well up there in his 90's, he finds a way to make it to my old boss, george w. bush, barack obama, bill clinton. it is not about you, it is about the office of the presidency. so, the notion that he does not have anything to do at 12:00 no on on january 20 when our 22nd amended to the constitution says the peaceful transfer of power takes place would be a profound mistake. because it would be all about him and his ego rather than our country, our constitution and the smooth transfer of power. laura: thank you so much for that analysis. now, crucial post brexit trade talks between the u.k. and the eu have been put on hold after both sides said conditions for an agreement have not been met. time is running out. britain formally left the eu on january. rules of travel and trade have not changed yet. the transition period runs out of the end of this month.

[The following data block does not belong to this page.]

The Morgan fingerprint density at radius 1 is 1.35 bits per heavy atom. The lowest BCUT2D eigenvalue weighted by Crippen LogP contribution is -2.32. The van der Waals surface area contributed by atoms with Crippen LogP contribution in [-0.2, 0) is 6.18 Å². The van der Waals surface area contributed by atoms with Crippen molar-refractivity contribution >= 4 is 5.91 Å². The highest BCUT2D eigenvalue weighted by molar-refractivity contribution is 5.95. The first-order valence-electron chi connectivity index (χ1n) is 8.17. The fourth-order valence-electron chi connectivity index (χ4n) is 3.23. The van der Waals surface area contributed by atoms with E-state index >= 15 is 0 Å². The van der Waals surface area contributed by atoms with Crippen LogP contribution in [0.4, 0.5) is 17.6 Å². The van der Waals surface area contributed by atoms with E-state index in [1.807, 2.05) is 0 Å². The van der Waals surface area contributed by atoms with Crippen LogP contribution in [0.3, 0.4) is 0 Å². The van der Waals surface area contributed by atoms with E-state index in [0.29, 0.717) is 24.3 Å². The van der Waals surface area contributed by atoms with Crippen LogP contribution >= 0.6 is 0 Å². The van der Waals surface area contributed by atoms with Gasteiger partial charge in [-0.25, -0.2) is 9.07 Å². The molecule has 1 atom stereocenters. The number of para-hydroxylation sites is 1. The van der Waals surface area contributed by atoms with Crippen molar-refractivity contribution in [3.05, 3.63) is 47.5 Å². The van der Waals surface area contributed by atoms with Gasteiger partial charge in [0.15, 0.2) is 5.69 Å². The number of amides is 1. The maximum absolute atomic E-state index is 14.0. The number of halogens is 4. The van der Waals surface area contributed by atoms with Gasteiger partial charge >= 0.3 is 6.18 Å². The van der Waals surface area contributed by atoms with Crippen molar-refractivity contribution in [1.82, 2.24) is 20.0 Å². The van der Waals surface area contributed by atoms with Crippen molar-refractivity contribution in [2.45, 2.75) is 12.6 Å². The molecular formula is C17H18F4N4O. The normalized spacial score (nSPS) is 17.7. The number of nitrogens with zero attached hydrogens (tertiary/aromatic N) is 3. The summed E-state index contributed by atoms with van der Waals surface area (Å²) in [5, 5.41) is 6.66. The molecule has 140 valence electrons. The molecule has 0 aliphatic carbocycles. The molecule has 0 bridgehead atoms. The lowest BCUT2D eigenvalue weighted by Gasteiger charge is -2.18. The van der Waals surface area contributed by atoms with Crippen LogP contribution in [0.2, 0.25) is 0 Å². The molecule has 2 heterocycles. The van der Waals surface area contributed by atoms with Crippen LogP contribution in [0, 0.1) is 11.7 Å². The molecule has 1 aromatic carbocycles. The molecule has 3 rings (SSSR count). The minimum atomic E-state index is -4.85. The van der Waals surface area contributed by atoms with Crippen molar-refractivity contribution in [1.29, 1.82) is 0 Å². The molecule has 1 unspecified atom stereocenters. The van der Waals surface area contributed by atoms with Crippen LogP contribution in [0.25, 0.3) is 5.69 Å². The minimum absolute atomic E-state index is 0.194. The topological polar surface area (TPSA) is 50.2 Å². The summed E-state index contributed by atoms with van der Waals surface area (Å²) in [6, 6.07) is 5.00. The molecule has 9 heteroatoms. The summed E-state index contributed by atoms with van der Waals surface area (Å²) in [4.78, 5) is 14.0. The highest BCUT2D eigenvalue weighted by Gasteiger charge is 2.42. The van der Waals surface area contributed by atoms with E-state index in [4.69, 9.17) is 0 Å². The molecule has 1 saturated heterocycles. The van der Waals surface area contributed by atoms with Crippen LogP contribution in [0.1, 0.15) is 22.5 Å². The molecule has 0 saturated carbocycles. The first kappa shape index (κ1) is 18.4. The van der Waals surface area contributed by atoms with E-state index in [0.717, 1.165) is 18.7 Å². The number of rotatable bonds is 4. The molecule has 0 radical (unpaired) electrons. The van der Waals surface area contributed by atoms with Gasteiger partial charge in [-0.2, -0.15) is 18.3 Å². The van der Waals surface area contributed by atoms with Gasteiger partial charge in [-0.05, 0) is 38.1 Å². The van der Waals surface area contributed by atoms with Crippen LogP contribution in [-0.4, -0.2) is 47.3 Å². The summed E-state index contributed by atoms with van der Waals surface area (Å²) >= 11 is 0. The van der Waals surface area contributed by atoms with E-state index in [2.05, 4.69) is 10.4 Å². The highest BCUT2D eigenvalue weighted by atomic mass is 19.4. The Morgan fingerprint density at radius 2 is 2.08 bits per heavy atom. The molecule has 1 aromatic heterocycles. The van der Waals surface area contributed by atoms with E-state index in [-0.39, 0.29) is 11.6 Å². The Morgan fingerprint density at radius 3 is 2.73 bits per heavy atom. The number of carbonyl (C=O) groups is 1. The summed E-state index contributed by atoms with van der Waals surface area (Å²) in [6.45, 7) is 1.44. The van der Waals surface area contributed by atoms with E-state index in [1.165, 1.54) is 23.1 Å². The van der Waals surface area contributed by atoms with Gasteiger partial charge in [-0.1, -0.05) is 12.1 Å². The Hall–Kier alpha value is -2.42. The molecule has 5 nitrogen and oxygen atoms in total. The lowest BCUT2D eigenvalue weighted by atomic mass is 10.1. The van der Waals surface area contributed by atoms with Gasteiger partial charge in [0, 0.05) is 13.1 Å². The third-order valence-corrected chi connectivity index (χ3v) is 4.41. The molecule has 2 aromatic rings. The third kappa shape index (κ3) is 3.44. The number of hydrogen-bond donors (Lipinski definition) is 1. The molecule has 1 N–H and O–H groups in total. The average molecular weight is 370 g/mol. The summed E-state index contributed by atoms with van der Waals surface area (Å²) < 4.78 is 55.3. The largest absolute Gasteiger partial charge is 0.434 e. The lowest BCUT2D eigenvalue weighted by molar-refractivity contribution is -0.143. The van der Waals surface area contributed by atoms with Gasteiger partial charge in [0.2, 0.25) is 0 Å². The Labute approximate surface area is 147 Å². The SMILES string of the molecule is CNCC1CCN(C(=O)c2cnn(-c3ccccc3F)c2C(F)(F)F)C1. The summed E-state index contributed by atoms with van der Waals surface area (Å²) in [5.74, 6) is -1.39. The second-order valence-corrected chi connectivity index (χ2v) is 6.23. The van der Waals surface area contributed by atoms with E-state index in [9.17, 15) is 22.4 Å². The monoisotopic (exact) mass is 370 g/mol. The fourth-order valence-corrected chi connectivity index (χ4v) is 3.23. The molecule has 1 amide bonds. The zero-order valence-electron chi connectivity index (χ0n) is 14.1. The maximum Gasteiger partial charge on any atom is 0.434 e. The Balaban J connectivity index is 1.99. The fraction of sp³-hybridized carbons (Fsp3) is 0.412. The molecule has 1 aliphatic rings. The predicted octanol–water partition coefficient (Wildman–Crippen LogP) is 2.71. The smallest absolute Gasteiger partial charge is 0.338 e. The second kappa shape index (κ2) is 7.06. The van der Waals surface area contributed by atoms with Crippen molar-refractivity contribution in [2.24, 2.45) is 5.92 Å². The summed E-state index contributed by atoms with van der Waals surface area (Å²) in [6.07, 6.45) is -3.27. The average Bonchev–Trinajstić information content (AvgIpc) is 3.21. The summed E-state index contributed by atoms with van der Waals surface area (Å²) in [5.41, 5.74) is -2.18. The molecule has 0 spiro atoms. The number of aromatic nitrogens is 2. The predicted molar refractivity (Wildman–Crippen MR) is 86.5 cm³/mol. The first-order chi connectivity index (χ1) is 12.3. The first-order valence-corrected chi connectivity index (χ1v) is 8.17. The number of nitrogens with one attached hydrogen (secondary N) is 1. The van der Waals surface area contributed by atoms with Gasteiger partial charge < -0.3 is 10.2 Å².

joining us now is heather conley from the center for strategic and international studies. it is great to see you again after a few months oabsence due to lockdown. tell us how much trouble to you think these talks are in if they've had to pause them? heather: i think thi is always going to come down to a political decision and that's exactly where we are on the issues that have bedeviled these negotiators. is this truly the endgame? negotiators have gone as far as they can. at the end of the day, boris johnson has to decide whether he's going to go forward with an agreement, and eventually 27 members of the european union will have to make that same decision. we are at endgame. it is a political decision. let's see what this conversation tomorrow afternoon is like between european commission president and prime ministers johnson. laura: the talks seem to be stalled on the minutia of who gets the fish where, but this is